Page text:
He told the graduates they will be tested, as will their counterparts in the Classes of 2020 from around the country, and that pundits and commentators will look back in 25 years at how the lives of this year’s graduates were affected. “These concerns may seem considerably down the road, but the effects of the pandemic will almost certainly follow you as you grow,” he said. “Your class is probably one of a handful of the most challenged high school graduating classes since the Class of 1942, whose members went from graduation to war or to harsh work in the factories. Today, we call those graduates part of the Greatest Generation. What are they going to call you? Your challenge is not as great but it is big and it is yours.”
In closing, he told the graduates there are three things they might want to focus on to meet that challenge: a grounded sense of humility, compassion and courage. “Not the boundless courage of the heroic health care workers but enough courage to live free in an uncertain world, recognizing that, pandemic or no, this is your moment, your time to begin leaving your mark on the world,” he said. “With a little humility, a little compassion and a little courage, I think you will do just fine.”
Sixth Form Dean Grant Gritzmacher delivered his remarks from the school’s Sixth Form Lawn. “Although the rug was pulled from beneath you this spring and you were deprived of so many traditions, performances and events to which we attach such meaning, you persevered,” he told the class after citing its many accomplishments over the past four years. “In the future, you will face many challenges, some perhaps even greater than this, hard as that may be to imagine. May you always respond with the same patience, dignity, empathy and purpose that you have shown here. Know that the relationships you forged here will last a lifetime, come what may, and that Westminster will always welcome you back with open arms. You will see yourselves, as I do, in these buildings, on these fields, and in the faces of Westminster students who carry your torch down through the generations.”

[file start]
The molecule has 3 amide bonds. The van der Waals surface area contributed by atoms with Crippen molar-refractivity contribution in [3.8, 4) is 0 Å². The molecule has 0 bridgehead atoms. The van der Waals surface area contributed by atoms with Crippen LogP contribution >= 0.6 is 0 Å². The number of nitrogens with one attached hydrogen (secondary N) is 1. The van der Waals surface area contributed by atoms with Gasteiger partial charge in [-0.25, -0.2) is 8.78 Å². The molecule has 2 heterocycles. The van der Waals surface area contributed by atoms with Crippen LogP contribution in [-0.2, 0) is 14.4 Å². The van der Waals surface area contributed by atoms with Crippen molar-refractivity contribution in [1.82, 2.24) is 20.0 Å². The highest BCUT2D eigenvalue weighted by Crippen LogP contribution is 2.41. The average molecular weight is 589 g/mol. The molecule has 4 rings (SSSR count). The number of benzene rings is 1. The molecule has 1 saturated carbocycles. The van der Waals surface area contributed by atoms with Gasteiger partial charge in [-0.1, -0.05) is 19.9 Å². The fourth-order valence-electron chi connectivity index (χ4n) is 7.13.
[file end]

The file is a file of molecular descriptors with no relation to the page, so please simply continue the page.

Head Prefect Megan Rittenhouse ’20 delivered her message from home in Tampa, Fla. While mentioning how difficult it was to accept not being able to experience final high school traditions, she said, “It makes this year and our class unlike any other and shows our strength and all of the amazing things that we have gained from our time together.” She also shared how it caused her to reflect on the things about school life she and others might have taken for granted. “I couldn’t stop replaying different scenarios in my head and thinking if only I had appreciated that more while I had it,” she recounted. “But as I write this and really think about it, we had to reflect on those things to be able to also realize all that this experience has done for us. We had to learn the hard way that you don’t always realize what you have until it is gone, and we never expected to lose that time together so soon.”
She ended by thanking her classmates and saying: “Even though we aren’t physically together right now, today is our day, and I still feel like I am with you all in some way. I hope you all cherish the time we had together because I know I always will, and now we can look forward to the time we do get to come together again and how it is going to more special than we ever imagined.”
The video concluded with a slideshow of the graduates and messages of gratitude from members of the class for their time at Westminster School.
The prizes and awards that are traditionally presented at commencement will be announced to the school community June 4.
Here is a link to the video Celebrating the Class of 2020.